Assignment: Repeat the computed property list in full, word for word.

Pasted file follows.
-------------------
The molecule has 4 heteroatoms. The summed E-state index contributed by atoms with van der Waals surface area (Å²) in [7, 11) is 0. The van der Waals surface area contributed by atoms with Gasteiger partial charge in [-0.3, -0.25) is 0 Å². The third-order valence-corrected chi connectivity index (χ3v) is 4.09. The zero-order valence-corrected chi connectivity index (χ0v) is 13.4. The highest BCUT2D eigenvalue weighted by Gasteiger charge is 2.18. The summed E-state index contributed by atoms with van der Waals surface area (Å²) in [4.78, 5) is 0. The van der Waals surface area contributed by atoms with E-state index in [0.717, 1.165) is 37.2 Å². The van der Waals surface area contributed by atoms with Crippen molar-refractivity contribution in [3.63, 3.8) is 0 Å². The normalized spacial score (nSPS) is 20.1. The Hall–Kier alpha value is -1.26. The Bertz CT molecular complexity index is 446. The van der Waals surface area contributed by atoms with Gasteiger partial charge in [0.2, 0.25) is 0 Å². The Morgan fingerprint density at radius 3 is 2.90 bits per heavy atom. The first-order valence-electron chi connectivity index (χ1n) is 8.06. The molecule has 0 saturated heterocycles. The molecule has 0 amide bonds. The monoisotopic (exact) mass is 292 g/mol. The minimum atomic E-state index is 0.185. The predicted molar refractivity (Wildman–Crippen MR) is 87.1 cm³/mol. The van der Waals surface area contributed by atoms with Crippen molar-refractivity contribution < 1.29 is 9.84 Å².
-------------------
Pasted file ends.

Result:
The molecule has 4 heteroatoms. The summed E-state index contributed by atoms with van der Waals surface area (Å²) in [7, 11) is 0. The van der Waals surface area contributed by atoms with Gasteiger partial charge in [-0.3, -0.25) is 0 Å². The third-order valence-corrected chi connectivity index (χ3v) is 4.09. The zero-order valence-corrected chi connectivity index (χ0v) is 13.4. The highest BCUT2D eigenvalue weighted by Gasteiger charge is 2.18. The summed E-state index contributed by atoms with van der Waals surface area (Å²) in [4.78, 5) is 0. The van der Waals surface area contributed by atoms with E-state index in [0.717, 1.165) is 37.2 Å². The van der Waals surface area contributed by atoms with Crippen molar-refractivity contribution in [3.63, 3.8) is 0 Å². The normalized spacial score (nSPS) is 20.1. The Hall–Kier alpha value is -1.26. The Bertz CT molecular complexity index is 446. The van der Waals surface area contributed by atoms with Gasteiger partial charge in [0.2, 0.25) is 0 Å². The Morgan fingerprint density at radius 3 is 2.90 bits per heavy atom. The first-order valence-electron chi connectivity index (χ1n) is 8.06. The molecule has 0 saturated heterocycles. The molecule has 0 amide bonds. The monoisotopic (exact) mass is 292 g/mol. The minimum atomic E-state index is 0.185. The predicted molar refractivity (Wildman–Crippen MR) is 87.1 cm³/mol. The van der Waals surface area contributed by atoms with Crippen molar-refractivity contribution < 1.29 is 9.84 Å².